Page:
Jerusalem fears trouble in Iran nuclear negotiations, Dermer says

Ambassador to Washington, Senator Menendez express their concern to FDD forum over the direction of talks in Vienna.

May 4, 2014 02:27
2 minute read.
Ron Dermer

Ron Dermer 370. (photo credit: Ariel Jerozolimski)


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WASHINGTON – Israel fears a bad deal between world powers and Iran over its nuclear program is imminent, Ambassador Ron Dermer warned.

Speaking in Washington on Thursday, Dermer said negotiations in Vienna between Iran and the P5+1 – the US, Britain, France, Russia, China and Germany – risked leaving Iran “a threshold nuclear power” that would move them back from “two months, where they are today, to maybe two or three months further” from a nuclear weapon.

“They cheated in Natanz,” Dermer told the audience, warning Western powers against extensive dismantlement of its sanctions infrastructure on Iran in exchange for time. “They cheated in Qom.”

Dermer was speaking to the Foundation for Defense of Democracies (FDD), which held its annual forum and focused on threats permeating from the Middle East.

Also addressing the forum at the Mandarin Oriental hotel, Representative Ed Royce (R-CA), chairman of the House Foreign Relations Committee, spoke of what successful policy on Iran might look like.

“Failure is anything short of having a verifiable way to dismantle the nuclear weapons program,” he said. “Failure would be allowing Iran to proceed with an [intercontinental ballistic missile] program.”

He added that “success would have been to pass that legislation.”

Royce was referring to legislation passed over the summer through the House of Representatives, by 400 to 20, to further sanction Iran’s oil sector. FDD, a conservative think tank, was at the table in the drafting of the bill.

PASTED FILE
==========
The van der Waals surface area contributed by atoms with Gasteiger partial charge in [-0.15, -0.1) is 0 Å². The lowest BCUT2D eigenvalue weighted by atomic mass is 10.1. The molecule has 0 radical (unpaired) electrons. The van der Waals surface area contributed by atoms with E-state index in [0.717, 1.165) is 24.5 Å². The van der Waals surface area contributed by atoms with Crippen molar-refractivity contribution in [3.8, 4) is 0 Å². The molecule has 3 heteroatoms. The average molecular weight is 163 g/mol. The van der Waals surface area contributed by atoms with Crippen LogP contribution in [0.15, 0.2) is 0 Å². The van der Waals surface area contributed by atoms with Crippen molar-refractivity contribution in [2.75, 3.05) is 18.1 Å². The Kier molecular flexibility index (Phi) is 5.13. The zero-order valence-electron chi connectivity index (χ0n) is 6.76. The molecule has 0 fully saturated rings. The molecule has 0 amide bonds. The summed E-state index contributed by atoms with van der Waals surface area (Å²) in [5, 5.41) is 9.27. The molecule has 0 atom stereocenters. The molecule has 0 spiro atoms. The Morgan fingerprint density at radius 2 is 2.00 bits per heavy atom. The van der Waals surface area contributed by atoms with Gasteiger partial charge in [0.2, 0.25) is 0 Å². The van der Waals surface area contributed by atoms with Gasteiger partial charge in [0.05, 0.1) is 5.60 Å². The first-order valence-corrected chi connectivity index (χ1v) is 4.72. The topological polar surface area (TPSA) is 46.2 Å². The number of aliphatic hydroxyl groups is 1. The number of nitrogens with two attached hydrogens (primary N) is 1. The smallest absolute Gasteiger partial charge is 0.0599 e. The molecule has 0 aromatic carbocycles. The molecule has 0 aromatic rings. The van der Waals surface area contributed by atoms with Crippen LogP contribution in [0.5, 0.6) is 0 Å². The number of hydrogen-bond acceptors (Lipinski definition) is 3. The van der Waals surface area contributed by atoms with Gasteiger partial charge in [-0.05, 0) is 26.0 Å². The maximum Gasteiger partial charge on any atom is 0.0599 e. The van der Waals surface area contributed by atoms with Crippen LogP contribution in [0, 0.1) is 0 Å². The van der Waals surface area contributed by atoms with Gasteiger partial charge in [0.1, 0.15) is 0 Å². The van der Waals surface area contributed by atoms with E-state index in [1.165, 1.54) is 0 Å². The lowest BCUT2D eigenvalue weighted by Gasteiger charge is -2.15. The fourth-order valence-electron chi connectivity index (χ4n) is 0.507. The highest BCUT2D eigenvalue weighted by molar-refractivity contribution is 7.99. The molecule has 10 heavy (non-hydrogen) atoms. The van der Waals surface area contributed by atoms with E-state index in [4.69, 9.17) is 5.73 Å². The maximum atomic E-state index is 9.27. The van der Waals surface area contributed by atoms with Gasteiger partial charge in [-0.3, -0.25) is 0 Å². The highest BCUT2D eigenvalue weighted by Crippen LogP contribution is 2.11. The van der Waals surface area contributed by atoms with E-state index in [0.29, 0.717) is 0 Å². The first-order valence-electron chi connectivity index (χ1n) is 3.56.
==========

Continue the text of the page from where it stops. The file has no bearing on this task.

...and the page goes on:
Two months after that legislation passed, direct talks began between Iran and the US in New York and continued in Geneva shortly thereafter.

Reacting to the shift, Senate Foreign Relations Committee chairman Robert Menendez (D-NJ) adapted the legislation to include a trigger for sanctions should the P5+1 talks fail to achieve a comprehensive solution to the impasse.

The bill, however, drew a veto threat from US President Barack Obama, who warned that new sanctions legislation would derail negotiations.

Senate leadership has declined to bring Menendez’ bill to the floor for debate.

Menendez told FDD that he stands by the bill and suggested its passage will “prevent a set of circumstances” in which Obama, or his successor, will face a stark dilemma: Acceptance of a nuclear Iran, or war.

“No one wants a diplomatic solution more than I do. But it cannot be a deal for a deal’s sake,” Menendez said.

“And I am worried they want a deal more than they want the right deal.”

Menendez suggested that his “trigger” sanctions bill might be revisited before such circumstances occur.

“I think that time may be coming soon,” he added.

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